Balls of String

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Science  03 Dec 2004:
Vol. 306, Issue 5702, pp. 1651
DOI: 10.1126/science.306.5702.1651c

The two great lineages of flowering plants—the monocots and dicots—diverged early in flowering plant evolutionary history more than 100 million years ago (Ma). Fossils from the Early Cretaceous have provided evidence of the range of form in early dicots, but the relationships and appearance of the early monocots have remained more mysterious.

Friis et al. have unearthed a new fossil monocot from deposits in Portugal, dating to approximately 120 Ma. The fossil, named Mayoa, mostly consists of pollen and associated structural fragments and is clearly allied to the family Araceae, whose modern representatives include arum lilies and cheeseplants. Mayoa pollen shows highly distinctive narrow ribs separated by grooves, giving the pollen grains the appearance of neat balls of string—a morphology that is most similar to that of the modern aroid genus Holochlamys, which occurs in tropical Southeast Asia. Mayoa provides the best fossil evidence to date of a recognizable monocot family soon after the dawn of the angiosperms. — AMS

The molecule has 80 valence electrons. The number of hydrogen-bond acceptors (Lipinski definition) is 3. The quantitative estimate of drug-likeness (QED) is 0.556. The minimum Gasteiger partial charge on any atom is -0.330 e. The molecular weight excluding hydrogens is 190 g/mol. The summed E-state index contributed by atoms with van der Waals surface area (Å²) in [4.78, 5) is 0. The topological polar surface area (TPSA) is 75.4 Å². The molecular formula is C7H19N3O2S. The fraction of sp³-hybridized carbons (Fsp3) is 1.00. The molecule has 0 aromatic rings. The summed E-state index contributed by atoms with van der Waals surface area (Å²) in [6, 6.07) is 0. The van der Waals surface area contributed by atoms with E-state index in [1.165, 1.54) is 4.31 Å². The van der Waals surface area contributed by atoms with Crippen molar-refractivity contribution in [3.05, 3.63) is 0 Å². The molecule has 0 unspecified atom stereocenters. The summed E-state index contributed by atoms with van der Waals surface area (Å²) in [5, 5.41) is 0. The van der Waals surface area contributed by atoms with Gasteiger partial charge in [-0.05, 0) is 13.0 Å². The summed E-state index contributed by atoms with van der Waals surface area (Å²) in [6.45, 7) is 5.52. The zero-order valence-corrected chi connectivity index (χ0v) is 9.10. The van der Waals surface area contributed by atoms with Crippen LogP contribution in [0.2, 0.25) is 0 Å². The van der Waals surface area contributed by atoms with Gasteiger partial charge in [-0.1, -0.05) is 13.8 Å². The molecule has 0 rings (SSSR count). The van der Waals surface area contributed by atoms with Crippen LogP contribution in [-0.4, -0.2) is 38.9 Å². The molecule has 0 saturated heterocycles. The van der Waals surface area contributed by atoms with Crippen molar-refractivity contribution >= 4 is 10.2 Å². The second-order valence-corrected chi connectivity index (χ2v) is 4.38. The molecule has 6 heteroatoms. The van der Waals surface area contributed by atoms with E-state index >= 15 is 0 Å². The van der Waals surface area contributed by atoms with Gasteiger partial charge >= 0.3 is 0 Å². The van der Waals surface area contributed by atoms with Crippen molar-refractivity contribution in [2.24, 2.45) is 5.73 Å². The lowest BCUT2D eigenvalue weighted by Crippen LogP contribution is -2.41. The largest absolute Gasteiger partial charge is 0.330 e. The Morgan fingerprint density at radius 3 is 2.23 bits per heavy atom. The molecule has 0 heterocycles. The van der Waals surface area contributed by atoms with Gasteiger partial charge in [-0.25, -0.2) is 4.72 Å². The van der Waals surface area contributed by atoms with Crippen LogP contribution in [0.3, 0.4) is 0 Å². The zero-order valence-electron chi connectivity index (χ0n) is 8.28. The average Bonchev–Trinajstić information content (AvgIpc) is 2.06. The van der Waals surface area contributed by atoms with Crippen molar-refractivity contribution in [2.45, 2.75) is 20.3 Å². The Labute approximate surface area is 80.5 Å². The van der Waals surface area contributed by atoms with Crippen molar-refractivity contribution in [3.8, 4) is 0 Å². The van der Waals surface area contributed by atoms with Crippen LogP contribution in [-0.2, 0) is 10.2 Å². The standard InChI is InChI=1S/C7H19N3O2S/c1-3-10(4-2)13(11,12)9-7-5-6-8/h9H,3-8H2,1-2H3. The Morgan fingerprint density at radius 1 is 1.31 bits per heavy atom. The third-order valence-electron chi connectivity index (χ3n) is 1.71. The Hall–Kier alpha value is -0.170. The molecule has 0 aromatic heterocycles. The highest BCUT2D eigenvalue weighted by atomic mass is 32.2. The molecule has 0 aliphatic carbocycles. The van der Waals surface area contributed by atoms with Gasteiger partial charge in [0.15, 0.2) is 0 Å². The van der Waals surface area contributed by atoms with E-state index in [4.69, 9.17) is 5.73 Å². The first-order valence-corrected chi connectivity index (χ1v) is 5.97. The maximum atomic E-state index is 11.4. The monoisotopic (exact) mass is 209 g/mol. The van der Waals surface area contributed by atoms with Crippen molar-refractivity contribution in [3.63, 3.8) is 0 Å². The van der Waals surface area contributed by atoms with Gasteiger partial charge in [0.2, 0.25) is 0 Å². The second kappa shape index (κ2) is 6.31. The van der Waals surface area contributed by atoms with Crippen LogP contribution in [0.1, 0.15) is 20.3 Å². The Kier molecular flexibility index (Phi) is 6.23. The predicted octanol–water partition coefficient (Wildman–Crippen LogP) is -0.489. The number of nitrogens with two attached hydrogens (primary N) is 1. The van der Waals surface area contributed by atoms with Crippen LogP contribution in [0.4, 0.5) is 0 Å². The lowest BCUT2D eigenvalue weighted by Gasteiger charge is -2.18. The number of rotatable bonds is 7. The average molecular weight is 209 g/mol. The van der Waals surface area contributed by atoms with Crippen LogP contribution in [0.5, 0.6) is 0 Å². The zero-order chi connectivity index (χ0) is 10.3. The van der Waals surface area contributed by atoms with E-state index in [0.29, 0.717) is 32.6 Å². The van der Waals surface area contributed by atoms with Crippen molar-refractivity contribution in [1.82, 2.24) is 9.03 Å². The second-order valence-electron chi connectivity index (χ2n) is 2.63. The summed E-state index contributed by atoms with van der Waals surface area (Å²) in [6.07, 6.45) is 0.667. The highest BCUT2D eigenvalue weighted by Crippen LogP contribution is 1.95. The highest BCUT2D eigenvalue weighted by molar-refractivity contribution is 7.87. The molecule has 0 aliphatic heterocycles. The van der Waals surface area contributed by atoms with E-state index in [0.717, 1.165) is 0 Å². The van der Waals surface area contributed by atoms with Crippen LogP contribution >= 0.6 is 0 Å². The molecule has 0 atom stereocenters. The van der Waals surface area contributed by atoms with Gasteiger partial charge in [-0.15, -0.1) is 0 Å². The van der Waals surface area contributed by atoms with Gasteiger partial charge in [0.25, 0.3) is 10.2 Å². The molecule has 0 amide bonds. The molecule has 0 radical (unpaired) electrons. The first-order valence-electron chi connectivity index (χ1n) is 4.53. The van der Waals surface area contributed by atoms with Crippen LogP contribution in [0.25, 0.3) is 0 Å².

Proc. Natl. Acad. Sci. U.S.A. 101, 16565 (2004).

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